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Letter to the Archivist
About the Author: Arendse Lund is an international award-winning writer whose work has appeared in The Fabulist, The Asahi Shimbun, Audeamus, Alchemy: Journal of Translation. Her short story The Toll Bridge won the 2021 Staunch Prize for thrillers, and her world building has been called “vividly imagined and genuinely creepy.” In 2019, she won a top prize for science journalism from the Association of British Science Writers. She is currently a Writer-in-Residence at the Seattle Public Library.

Write to me of the library, Archivist, that maze of twists and turns, the memories and inventions of our time, the dreams of our future. Tell me of the new acquisitions, those works with embossed covers and firmly inked and set words, descriptions of places and events known, unknown, and retold.

Describe for me the older works, stored, conserved, and studied—the manuscripts of vellum and careful scribal invention—the octavos filled with ink, highly abbreviated from rim to gutter, and the folios with wide margins and careful script, with rubrications demarcating and illuminations shimmering.

Relate to me the books of hours, the gospels, the martyrologies. The antiphons sing to me over this great distance, their notes inscribed in red and black. How heartsick I am to not greet them in person. To stroke their bindings and whisper to them as old friends as they settle in my heart.

Remind me, Archivist! The feel of the weight of the books in my hands, adjusting the book cradles to support the spines, curling the weighted snakes across corners to keep the pages gently open. Oh, the feel of the parchment under thumb and forefinger, turning leaves, seeking treasures …

Do the visiting scholars love these works like I do? Do you tell them of me and that the manuscripts were mine first? Maybe some day I will write up my findings; but even if I never do, they belong to me. Their knowledge, their secrets—I know them all.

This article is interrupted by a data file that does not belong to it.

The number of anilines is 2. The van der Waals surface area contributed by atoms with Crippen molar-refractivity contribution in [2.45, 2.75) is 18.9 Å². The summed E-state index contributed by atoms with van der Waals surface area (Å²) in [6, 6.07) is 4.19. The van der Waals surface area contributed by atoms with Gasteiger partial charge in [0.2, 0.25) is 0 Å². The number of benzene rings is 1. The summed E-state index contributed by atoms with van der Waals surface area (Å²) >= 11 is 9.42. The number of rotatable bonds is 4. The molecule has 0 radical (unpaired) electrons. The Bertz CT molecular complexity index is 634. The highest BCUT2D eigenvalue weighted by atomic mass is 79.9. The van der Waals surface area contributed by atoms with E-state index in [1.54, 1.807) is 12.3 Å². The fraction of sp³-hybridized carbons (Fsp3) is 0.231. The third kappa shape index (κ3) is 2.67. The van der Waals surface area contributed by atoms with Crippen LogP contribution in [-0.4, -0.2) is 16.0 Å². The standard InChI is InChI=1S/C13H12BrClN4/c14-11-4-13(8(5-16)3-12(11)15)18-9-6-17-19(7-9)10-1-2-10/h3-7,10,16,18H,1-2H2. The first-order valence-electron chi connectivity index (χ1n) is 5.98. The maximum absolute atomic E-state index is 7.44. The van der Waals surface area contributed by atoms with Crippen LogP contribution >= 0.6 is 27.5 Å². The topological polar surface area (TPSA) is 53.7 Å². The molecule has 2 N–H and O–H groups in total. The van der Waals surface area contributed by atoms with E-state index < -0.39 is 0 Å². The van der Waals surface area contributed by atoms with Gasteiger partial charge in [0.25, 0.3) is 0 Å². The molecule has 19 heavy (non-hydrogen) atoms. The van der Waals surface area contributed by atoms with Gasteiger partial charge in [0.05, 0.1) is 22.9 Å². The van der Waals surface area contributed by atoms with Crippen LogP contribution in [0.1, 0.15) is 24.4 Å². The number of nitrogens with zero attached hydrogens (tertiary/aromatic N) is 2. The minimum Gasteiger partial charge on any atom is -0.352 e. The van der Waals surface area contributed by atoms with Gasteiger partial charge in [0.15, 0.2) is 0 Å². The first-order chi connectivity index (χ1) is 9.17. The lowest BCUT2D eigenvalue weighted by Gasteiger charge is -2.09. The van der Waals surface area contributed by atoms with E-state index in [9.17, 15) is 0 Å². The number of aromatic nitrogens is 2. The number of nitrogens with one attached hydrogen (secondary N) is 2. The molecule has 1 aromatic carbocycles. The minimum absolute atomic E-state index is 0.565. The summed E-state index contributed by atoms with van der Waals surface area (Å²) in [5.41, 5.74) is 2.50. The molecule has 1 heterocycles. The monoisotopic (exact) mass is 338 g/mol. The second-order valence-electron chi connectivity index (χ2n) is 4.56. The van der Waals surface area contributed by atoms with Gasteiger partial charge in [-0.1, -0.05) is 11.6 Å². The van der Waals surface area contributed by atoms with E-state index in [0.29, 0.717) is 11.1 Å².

You should direct those amateurs elsewhere. They could have studied them first but they didn’t. Now it’s too late. The library is full of other works: tell them to look at those instead.

Have you gotten any maps in? (I jest, of course. You know maps aren’t my specialty.)

Or you could bring me back, you know. I will stand over their shoulders and give them glimpses of all that the manuscripts possess, share the secrets they once held, that those dabblers would have overlooked, never would have noticed. But I can help.

Bring me back and I’ll tell them what I know. The history, the intrigue, the manuscript’s many lives. Is anyone as familiar with them as I? These volumes sat on dusty shelves for hundreds of years before I came along but now they are set free.

I feel starved without them: the manuscript used as a cutting board by the Normans, its Old English text an incomprehensible archaicism of the defeated; or the one tossed out of a burning building and into the dewy grass below, singe marks and water damage overlapping; what of the tome that served as a resting spot for a fireplace poker—just once, but the memory of that moment is seared through its folios …

How careless we have been with the past, discarding precious histories, mislaying them in time and place. Blind fools, all. There was so much potential to be had there, but now think of all those illuminations lost or imprisoned behind covers and forgotten in some attic.

Archivist, why can’t I come back? Is it because I called the shelves dusty? I know they’re not. I was only venting … you must understand? I know manuscripts aren’t “discovered” when they’re already in your holdings, listed in the catalogue, called up and studied by scholars year after year.

Those visiting scholars only want to write them up for their jobs. An academic article now, a footnote in a monograph later, and eventually the manuscript’s hidden joy’s are scraped down to some typeset letters, quoted and cited, and when the first generation becomes a second, the secret turns into a fact. That’s the problem with scholarship. You don’t have to cite something everyone knows.

But I know you’ll understand—you’re not in the citations either. You acquired the manuscript, catalogued it, directed the scholar to the call number, and now they’ve “discovered” something, their university says. That’s what the news says too.

Then they make you pose with white gloves for the press release. I shudder at the thought of actually using them while handling books; a moment’s distraction and the gold leaf meticulously applied by a medieval monk is decorating your cotton-covered finger instead. What a waste.

Gloves are only for photos, I suppose: handling film negatives and insistent journalists alike.

This story appears in our AUG 2023 Issue
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Reader Discussion

I loved all the manuscripts!
By Abby Soo

Loved it, for a "short" story it packed a lot of punch.
By richo butts

Loved the slow build until it dawns on you what the crime is!
By franklin

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